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Miss America 2003 visits middle school
I-Miss America RvMS pic
Miss America 2003 Erika Harold poses with eighth-grader Carter Whaley before interviewing him to be Riverview Middle Schools Mr. America, an impromptu demonstration of being confident in yourself. - photo by David Renner Dawson Community News

Riverview Middle School eighth grade students had the opportunity last week to play host to a former beauty queen, Ivy League graduate and congressional hopeful.

"We're excited to have Miss America speak to the kids. It's important for them to hear that you can make it. With them hearing it, you're a middle school kid, you want to be great," said Riverview Principal Bill Zadernak. "How do you dream that big? She's not just Miss America. She's an Ivy League graduate."

As part of her anti-bullying tour of schools across the country, Erika Harold, Miss America 2003, spoke with Riverview Middle students on Dec. 12 about the dangers and hardships of bullying.

"Who makes it to be Miss America? Most people think homecoming queen, prom queen or most popular person," Harold said. "But that actually was not my experience. When I was in the ninth grade, I got bullied a lot."

The bullying started out small at first, she said, but ultimately grew to the point where she had to change schools, after having her home vandalized to the point of multiple police calls.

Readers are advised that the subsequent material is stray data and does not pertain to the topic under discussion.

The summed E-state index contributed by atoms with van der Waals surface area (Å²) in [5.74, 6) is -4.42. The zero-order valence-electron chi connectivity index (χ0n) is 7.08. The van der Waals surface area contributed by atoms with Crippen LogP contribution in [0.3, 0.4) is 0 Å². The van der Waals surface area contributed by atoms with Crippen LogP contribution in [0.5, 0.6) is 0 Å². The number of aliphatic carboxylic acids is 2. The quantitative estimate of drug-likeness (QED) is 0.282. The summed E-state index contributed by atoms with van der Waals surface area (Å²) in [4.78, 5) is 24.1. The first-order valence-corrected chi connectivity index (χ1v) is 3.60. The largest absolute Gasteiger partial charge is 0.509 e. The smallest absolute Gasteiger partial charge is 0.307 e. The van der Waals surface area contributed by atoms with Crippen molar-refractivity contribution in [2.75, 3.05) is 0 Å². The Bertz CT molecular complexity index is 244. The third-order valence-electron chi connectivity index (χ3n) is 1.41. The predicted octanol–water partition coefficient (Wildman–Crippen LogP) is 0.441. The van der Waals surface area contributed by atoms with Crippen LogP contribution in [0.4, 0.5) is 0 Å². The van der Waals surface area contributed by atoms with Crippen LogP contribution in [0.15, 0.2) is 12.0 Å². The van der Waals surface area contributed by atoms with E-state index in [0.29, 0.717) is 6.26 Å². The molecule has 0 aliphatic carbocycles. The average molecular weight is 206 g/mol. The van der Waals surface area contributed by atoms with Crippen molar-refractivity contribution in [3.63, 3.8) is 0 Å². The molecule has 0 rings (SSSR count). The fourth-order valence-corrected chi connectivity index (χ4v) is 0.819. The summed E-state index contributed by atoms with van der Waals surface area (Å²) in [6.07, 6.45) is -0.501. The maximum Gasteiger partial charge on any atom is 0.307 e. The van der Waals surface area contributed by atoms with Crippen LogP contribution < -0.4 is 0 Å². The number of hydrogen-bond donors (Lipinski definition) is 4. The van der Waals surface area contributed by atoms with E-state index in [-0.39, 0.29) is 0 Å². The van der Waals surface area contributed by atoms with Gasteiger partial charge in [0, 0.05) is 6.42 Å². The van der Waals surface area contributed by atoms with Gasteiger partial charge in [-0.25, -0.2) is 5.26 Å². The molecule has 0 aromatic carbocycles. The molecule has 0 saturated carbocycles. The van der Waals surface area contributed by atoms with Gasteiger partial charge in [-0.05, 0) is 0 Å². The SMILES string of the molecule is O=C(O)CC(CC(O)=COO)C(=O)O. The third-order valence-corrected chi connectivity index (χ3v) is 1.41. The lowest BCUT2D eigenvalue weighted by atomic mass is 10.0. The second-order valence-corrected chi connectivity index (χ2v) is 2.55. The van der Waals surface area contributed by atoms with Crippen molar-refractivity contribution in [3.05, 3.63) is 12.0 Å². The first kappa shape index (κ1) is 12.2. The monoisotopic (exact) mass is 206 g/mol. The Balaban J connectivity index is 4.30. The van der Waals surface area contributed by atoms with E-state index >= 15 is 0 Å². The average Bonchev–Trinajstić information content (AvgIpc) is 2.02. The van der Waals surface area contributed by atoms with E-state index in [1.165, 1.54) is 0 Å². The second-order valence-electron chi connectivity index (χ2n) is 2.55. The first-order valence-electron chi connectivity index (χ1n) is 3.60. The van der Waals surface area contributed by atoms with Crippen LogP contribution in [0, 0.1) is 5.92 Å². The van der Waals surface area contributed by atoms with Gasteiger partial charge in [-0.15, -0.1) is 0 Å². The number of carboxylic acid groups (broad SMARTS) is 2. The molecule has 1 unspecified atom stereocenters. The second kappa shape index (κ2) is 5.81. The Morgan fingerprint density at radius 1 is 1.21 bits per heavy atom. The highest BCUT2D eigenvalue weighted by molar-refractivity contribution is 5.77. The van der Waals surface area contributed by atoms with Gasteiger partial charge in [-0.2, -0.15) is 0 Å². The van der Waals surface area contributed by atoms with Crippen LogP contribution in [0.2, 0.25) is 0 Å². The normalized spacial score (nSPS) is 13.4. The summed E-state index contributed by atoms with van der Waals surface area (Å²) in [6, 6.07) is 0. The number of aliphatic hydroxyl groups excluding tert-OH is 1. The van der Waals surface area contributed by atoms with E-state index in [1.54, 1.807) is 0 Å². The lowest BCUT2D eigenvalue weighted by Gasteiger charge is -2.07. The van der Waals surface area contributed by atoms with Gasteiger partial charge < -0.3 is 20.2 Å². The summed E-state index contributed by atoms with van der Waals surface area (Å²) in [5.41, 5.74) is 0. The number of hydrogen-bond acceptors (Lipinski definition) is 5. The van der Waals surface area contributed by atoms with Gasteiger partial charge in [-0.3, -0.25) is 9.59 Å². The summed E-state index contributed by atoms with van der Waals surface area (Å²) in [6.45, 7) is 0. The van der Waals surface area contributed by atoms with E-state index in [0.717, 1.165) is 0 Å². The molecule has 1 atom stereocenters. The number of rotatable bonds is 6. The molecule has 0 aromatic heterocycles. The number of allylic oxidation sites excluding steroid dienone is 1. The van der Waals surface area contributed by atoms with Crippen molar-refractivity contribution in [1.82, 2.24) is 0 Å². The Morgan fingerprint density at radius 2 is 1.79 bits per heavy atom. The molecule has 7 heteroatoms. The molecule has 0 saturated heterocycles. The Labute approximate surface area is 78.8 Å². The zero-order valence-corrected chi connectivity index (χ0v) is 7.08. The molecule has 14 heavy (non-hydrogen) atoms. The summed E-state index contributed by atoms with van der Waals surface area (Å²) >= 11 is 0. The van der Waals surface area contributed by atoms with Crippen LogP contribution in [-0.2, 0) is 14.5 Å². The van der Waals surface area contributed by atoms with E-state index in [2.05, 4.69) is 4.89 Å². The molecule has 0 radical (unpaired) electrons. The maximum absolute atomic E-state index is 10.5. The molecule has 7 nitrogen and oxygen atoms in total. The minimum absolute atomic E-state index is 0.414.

"Maybe you can relate to how I felt, with people saying your hair isn't right or your weight isn't right. It's stupid, but people pick on you for things you can't control," she said. "When I left that school, I decided that I was going to be the person to stand up for myself and not let what anyone else said about me define me."

Harold challenged the students to be people of courage and stand up to bullies in the school.

"I've heard good things about your school. Walking into this school, it's clear that you have great teachers and people that care about you," she said. "You are people that want to treat others with respect."

Students agreed with Harold that bullying is a real problem.

"Bullying is a really serious problem. It causes kids to go home and self-harm and it's not good," said eighth grader Carter Whaley. "They need to stop. Bullying is really the reason why it happens."

Harold said it was because of outspoken students like Whaley, a difference in schools could be made.

"I come across a lot of young people as I travel around the country. Because [students like Whaley] have such good personalities, [they] have the ability to make a difference."